A large portion of the crowd waiting in line outside the New York Theater Workshop last Saturday to see Lazarus held bouquets of corner-market flowers. They didn’t bring them to throw at the stage or to give to the performers at the stage door, but to leave at the impromptu shrine to David Bowie — who, of course, died at age 69 last week — under the show’s poster, complete with a bronze bust and notes to the Starman.
After a limited run that the NYTW extended to keep up with demand, Lazarus, Bowie’s final theatrical project, closed last night in the East Village, barely a ten-minute walk from the penthouse apartment on Lafayette Street he shared with his wife, Iman, for nearly 20 years. Co-written by Bowie and Once playwright Enda Walsh and directed by Ivo van Hove, the show centers on Bowie’s most singular film character, Thomas Newton (played by Michael C. Hall), an alien in human clothing trying to bring back water to his home planet in Nicholas Roeg’s 1976 film The Man Who Fell To Earth. Hall does a pretty great impression, building on the glam chops he built up during his run on Broadway as the titular character in Hedwig and the Angry Inch two years ago. In Lazarus, Newton’s still drinking gin and watching television, living with an assistant who reminds him a bit too much of a woman he knew long ago, and seeing a shifting cast of apparitions. Meanwhile, a man in a black suit lurks and stalks Newton and his friends, weaseling his way closer and closer to the penthouse armed with guile and a knife. And no, his name isn’t “Duke” or “Ziggy.”
The past 15 years or so have seen a glut of money-grab jukebox musicals: Elvis, Carole King, and ABBA have all been given the Broadway treatment, cashing in on a flimsy story written around the songs. Not that many people would be nervous about the prospect of Bowie adhering to a tried-and-true formula, but Lazarus is no Mamma Mia. There are scenes where the old songs only tangentially fit in the storyline of the show, but some of the old classics are reframed in a completely different context — like when Newton’s assistant (played by Cristin Milioti) sings “Changes” to her paranoid and old-fashioned husband, or when Newton sings a duet version of “Absolute Beginners” with his main apparition, a little girl named Elly (played by Sophia Anne Caruso). Other numbers seem right in character, like when Newton dances with geisha girls during “It’s No Game (Part 1)” from Scary Monsters, and sings on an empty stage projected with Berlin landmarks during “Where Are We Now” from 2013’s The Next Day.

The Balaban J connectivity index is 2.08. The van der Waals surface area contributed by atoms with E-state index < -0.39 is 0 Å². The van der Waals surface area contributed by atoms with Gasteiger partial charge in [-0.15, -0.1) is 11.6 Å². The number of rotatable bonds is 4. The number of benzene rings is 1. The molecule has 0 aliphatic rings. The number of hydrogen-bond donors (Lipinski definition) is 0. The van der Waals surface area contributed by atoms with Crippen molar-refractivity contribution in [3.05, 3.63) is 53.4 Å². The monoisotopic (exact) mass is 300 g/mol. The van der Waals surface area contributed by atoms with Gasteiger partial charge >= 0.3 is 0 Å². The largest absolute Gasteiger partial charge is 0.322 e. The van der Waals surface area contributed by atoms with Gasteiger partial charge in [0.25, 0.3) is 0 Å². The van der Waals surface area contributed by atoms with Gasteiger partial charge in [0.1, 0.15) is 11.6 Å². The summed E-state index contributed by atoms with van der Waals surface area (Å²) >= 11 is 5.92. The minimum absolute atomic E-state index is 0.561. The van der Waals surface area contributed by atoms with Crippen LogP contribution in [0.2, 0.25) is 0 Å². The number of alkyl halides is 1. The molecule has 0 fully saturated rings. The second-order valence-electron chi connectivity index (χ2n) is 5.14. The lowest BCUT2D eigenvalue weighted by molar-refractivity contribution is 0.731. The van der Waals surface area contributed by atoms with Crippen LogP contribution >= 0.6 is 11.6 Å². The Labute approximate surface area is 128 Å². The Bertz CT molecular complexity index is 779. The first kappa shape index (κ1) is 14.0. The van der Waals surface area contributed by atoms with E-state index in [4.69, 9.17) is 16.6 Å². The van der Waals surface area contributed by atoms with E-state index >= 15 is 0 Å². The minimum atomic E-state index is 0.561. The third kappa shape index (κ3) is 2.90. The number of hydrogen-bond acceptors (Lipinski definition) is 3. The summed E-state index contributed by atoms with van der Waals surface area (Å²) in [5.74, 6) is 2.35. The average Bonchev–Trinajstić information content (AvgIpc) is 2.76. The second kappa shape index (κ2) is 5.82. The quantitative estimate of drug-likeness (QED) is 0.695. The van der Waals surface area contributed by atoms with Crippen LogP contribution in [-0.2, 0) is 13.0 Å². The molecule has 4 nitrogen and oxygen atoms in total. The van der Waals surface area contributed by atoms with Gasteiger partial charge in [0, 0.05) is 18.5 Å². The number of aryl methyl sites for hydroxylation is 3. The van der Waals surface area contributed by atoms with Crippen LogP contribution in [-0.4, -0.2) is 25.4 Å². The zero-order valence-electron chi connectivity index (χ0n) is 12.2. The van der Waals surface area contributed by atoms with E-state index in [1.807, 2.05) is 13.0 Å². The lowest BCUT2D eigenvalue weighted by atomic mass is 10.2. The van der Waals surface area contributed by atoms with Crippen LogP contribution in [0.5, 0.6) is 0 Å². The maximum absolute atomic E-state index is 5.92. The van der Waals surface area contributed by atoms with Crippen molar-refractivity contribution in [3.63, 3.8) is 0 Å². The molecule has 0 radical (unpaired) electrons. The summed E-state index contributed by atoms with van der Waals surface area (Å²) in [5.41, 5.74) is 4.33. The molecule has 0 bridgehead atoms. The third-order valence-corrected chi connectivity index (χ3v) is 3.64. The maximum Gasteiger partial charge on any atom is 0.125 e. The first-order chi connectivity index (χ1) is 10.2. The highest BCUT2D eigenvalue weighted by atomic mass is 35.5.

Lazarus isn’t so much of a repackaging or greatest-hits delivery system, but a funereal retrospective. Languishing in his penthouse apartment on Second Avenue, Newton fades from public consciousness and never ages a day. Elly says that she can help him go back home to the stars, and she makes a masking tape rocketship on the floor of his apartment. In just one of many brilliant uses of cameras and projection by video designer Tal Yarden, the screen shows Hall lying stiff as a board on top of the rocketship, which he knows will become his coffin. He doesn’t want to die, necessarily, but his frustration with immortality forces him to find hope in his hallucinations. Many characters say goodbye in one way or another, and death looms heavily in the air. When viewed with ?, his final album released just two days before his passing, Lazarus seems a bit tame; not nearly as jarring or demanding. But both have lots to say about Bowie’s last few months on Earth, and in a way, they fit together as companion pieces.
Lazarus serves as David Bowie’s makeshift wake in miniature. To be fair, the small size of the New York Theatre Workshop and the Hamilton-level price gouging didn’t exactly make it open to the public, but there has been talk this past week of taking the play to a larger theater, perhaps even as far as the West End or Broadway. Its intimacy and blank staging may not let it go much longer, but ? did just hit No. 1, so Newton may be trapped up in his apartment for a few more months to come.
Exiting the show, people left the theaters to go back to the corner market, buy more carnations and daffodils, and make the trek down to Lafayette. They weren’t all dressed in black, nor did they ride in a police-escorted procession, but most of them were singing “Heroes” to themselves and to each other.